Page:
Over the years, coin collection has been very popular. The most common designs are famous people and animals to depict the era when the specific coin was released.

    Numismatists are generally interested in use of money, its origin, appearance, variety and production. They aim to explore the role of the different kinds of currency in our history using mint information. Mint refers to the place or facility where the coins are manufactured. They also grade or authenticate coins to determine their market value. T facilitate this, coin grading system facilities were established.

    At this time there are three major third party facilities that authenticate coins and/or paper money. These are: the PCGS or Professional Coin grading system located in Newport Beach, CA; the NGC or Numismatic Guaranty Corporation in Sarasota, Florida; and Paper Money Grading (PMG).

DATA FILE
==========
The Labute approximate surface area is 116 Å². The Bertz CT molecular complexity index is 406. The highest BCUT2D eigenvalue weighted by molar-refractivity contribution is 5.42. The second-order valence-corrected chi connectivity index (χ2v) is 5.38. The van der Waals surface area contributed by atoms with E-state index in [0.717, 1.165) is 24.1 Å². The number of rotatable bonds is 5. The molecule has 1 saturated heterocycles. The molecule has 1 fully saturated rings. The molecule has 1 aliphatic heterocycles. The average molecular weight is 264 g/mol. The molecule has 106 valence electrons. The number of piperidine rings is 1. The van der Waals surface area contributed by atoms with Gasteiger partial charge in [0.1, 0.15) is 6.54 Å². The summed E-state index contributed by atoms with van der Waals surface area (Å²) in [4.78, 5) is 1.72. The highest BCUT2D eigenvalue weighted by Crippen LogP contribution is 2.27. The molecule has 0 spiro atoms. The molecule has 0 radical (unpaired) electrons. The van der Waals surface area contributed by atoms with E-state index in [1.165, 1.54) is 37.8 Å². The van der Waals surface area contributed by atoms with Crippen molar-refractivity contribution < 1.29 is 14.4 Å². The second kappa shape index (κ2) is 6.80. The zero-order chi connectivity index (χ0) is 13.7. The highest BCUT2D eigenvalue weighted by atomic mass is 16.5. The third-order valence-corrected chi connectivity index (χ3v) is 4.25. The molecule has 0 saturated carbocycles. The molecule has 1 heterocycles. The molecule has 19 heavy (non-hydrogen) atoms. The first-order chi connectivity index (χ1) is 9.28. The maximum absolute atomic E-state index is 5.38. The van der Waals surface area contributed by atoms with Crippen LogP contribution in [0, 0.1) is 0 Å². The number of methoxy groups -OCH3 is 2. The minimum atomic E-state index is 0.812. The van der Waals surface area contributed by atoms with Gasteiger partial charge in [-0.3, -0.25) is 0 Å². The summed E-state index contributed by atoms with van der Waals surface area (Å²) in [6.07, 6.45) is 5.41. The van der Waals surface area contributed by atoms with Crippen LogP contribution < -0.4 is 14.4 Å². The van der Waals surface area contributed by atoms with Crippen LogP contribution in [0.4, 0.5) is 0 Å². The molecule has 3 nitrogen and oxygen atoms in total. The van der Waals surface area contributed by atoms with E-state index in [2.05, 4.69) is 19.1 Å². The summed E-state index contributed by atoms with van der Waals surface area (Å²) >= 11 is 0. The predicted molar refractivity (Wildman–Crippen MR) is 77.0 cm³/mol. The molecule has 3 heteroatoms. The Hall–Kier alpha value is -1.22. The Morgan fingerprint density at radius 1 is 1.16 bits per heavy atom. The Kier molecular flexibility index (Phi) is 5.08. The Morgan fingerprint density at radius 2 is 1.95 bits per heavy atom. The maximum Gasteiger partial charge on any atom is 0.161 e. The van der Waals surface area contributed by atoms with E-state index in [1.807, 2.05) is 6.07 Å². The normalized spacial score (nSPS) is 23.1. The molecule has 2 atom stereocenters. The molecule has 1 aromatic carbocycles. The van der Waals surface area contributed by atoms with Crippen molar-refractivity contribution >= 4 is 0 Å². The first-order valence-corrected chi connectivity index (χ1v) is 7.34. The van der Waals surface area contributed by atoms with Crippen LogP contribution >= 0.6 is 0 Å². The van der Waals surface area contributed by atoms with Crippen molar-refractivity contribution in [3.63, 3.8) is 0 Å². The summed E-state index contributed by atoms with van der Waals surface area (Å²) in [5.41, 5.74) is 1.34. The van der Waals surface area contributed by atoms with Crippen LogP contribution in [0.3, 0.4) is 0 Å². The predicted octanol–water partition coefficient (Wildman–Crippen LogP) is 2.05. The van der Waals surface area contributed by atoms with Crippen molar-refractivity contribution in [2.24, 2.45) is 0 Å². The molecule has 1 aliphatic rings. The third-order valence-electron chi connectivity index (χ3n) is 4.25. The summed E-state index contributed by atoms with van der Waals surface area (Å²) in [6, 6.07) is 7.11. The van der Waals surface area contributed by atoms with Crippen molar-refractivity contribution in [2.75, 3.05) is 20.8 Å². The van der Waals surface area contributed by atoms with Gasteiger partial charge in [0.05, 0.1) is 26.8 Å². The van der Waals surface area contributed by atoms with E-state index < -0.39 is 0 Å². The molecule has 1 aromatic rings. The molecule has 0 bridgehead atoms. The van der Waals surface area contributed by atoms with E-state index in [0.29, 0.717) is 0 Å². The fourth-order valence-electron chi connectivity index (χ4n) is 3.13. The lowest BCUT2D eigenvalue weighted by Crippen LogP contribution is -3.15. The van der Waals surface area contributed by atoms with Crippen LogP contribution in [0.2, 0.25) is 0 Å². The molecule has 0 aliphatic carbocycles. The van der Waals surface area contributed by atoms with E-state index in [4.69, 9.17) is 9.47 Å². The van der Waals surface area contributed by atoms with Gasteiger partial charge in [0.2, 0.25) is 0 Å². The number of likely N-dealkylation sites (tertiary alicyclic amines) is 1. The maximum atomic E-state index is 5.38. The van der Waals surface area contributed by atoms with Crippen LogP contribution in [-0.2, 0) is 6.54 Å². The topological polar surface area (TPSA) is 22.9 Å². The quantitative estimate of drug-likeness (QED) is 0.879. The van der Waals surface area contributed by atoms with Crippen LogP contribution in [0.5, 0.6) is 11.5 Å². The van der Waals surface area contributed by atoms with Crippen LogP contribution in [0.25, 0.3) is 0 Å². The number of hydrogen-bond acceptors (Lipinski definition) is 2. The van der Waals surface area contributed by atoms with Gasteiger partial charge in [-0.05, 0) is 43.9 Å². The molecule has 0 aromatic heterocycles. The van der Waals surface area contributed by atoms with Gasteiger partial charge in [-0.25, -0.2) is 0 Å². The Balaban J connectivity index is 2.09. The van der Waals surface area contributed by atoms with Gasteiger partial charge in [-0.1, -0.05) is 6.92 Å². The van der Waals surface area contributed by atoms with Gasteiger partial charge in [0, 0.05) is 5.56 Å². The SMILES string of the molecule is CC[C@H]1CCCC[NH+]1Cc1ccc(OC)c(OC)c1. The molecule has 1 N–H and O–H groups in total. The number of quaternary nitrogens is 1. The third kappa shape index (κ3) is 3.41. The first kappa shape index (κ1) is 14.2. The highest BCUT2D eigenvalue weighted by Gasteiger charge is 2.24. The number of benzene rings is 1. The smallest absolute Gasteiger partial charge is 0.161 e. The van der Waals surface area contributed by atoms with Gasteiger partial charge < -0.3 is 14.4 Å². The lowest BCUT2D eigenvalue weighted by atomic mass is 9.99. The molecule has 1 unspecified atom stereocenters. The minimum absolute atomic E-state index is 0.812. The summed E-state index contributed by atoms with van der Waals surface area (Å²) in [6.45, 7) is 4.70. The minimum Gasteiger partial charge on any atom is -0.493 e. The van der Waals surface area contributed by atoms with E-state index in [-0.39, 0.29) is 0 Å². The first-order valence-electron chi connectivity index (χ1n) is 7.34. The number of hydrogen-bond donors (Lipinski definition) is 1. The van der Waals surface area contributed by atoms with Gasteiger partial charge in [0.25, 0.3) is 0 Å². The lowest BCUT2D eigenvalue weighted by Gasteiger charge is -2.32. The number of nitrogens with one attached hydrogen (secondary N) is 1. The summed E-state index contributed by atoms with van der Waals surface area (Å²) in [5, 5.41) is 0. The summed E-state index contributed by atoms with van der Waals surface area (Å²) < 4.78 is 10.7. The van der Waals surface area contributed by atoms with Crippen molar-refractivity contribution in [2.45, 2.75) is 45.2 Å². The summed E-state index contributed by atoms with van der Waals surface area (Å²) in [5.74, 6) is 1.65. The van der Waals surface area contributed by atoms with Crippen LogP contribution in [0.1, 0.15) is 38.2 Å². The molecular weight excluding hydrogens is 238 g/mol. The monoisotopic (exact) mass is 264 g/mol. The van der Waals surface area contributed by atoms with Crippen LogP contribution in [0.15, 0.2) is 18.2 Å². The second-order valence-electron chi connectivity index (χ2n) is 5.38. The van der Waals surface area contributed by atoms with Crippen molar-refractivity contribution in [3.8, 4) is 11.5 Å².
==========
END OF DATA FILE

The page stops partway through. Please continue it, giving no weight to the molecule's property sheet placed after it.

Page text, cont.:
PCGS is a third party institution that was established in 1986, which grades and authenticates coins primarily for commercial purposes. They are an independent body providing expert opinion in rating a coin. NGC is also a third party institution offering services solely to numismatists. It was established in 1987. On the other hand, PMG is solely for authentication of paper money and a smaller department of PCGS.

    When coin collecting was not as popular as it is now, there were only 3 categories into which a coin could fall: 1. Good – which means that the coin has all of the details intact; 2. Fine – which means that the coin has all the details intact and still has a bit of luster visible; and 3. Uncirculated – which means that the coin was never put on the market thus maintaining its original appearance.

    However, today coin grading has evolved and is becoming more definite. They use a combination of letters and numbers that corresponds to the quality of a coin. The coin grading system of United States of America is the most comprehensive and recommended for beginners. An example of USA grading system: MS-60 to MS-70 which means that the coin is blemish-free and has good color and strike. In short it’s perfect!